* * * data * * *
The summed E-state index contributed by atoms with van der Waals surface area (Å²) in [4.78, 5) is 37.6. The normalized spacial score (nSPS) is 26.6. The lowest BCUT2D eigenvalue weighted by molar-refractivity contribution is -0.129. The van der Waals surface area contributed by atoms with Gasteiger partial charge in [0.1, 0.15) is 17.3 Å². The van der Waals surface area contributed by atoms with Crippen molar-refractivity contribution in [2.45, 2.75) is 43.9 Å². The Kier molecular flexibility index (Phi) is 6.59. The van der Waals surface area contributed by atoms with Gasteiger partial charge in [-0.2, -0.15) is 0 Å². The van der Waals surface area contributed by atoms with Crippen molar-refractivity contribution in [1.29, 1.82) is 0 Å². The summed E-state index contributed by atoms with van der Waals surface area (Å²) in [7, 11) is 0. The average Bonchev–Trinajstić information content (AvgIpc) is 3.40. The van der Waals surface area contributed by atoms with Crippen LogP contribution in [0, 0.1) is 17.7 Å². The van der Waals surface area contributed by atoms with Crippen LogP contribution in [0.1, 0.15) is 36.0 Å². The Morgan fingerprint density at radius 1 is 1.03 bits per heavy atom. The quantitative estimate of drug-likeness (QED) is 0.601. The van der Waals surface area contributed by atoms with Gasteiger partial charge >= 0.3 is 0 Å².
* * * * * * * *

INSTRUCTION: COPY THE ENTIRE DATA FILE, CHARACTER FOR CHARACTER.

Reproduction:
The summed E-state index contributed by atoms with van der Waals surface area (Å²) in [4.78, 5) is 37.6. The normalized spacial score (nSPS) is 26.6. The lowest BCUT2D eigenvalue weighted by molar-refractivity contribution is -0.129. The van der Waals surface area contributed by atoms with Gasteiger partial charge in [0.1, 0.15) is 17.3 Å². The van der Waals surface area contributed by atoms with Crippen molar-refractivity contribution in [2.45, 2.75) is 43.9 Å². The Kier molecular flexibility index (Phi) is 6.59. The van der Waals surface area contributed by atoms with Gasteiger partial charge in [-0.2, -0.15) is 0 Å². The van der Waals surface area contributed by atoms with Crippen molar-refractivity contribution in [1.29, 1.82) is 0 Å². The summed E-state index contributed by atoms with van der Waals surface area (Å²) in [7, 11) is 0. The average Bonchev–Trinajstić information content (AvgIpc) is 3.40. The van der Waals surface area contributed by atoms with Crippen LogP contribution in [0, 0.1) is 17.7 Å². The van der Waals surface area contributed by atoms with Crippen LogP contribution in [0.1, 0.15) is 36.0 Å². The Morgan fingerprint density at radius 1 is 1.03 bits per heavy atom. The quantitative estimate of drug-likeness (QED) is 0.601. The van der Waals surface area contributed by atoms with Gasteiger partial charge >= 0.3 is 0 Å².